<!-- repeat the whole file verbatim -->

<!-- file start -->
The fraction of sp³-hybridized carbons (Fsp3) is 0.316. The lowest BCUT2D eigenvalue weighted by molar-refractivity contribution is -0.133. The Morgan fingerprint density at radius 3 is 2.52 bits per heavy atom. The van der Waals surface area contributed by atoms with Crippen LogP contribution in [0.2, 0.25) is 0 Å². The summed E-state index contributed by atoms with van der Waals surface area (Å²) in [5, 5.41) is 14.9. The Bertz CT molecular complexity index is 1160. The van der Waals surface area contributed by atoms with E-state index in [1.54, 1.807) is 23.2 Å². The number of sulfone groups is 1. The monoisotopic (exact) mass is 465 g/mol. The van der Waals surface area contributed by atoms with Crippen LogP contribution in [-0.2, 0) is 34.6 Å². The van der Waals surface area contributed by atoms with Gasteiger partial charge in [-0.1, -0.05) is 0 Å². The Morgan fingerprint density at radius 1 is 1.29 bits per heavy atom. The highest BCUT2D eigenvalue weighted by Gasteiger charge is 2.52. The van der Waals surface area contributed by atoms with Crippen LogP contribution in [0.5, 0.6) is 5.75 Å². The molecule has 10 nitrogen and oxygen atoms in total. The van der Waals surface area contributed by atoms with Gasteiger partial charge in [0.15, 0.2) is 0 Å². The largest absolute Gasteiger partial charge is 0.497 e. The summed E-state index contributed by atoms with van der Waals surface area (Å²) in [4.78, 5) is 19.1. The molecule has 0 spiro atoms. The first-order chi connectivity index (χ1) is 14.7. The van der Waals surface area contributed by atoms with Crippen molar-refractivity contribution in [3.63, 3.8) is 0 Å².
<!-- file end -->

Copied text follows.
The fraction of sp³-hybridized carbons (Fsp3) is 0.316. The lowest BCUT2D eigenvalue weighted by molar-refractivity contribution is -0.133. The Morgan fingerprint density at radius 3 is 2.52 bits per heavy atom. The van der Waals surface area contributed by atoms with Crippen LogP contribution in [0.2, 0.25) is 0 Å². The summed E-state index contributed by atoms with van der Waals surface area (Å²) in [5, 5.41) is 14.9. The Bertz CT molecular complexity index is 1160. The van der Waals surface area contributed by atoms with E-state index in [1.54, 1.807) is 23.2 Å². The number of sulfone groups is 1. The monoisotopic (exact) mass is 465 g/mol. The van der Waals surface area contributed by atoms with Crippen LogP contribution in [-0.2, 0) is 34.6 Å². The van der Waals surface area contributed by atoms with Gasteiger partial charge in [-0.1, -0.05) is 0 Å². The Morgan fingerprint density at radius 1 is 1.29 bits per heavy atom. The highest BCUT2D eigenvalue weighted by Gasteiger charge is 2.52. The van der Waals surface area contributed by atoms with Crippen LogP contribution in [0.5, 0.6) is 5.75 Å². The molecule has 10 nitrogen and oxygen atoms in total. The van der Waals surface area contributed by atoms with Gasteiger partial charge in [0.15, 0.2) is 0 Å². The largest absolute Gasteiger partial charge is 0.497 e. The summed E-state index contributed by atoms with van der Waals surface area (Å²) in [4.78, 5) is 19.1. The molecule has 0 spiro atoms. The first-order chi connectivity index (χ1) is 14.7. The van der Waals surface area contributed by atoms with Crippen molar-refractivity contribution in [3.63, 3.8) is 0 Å².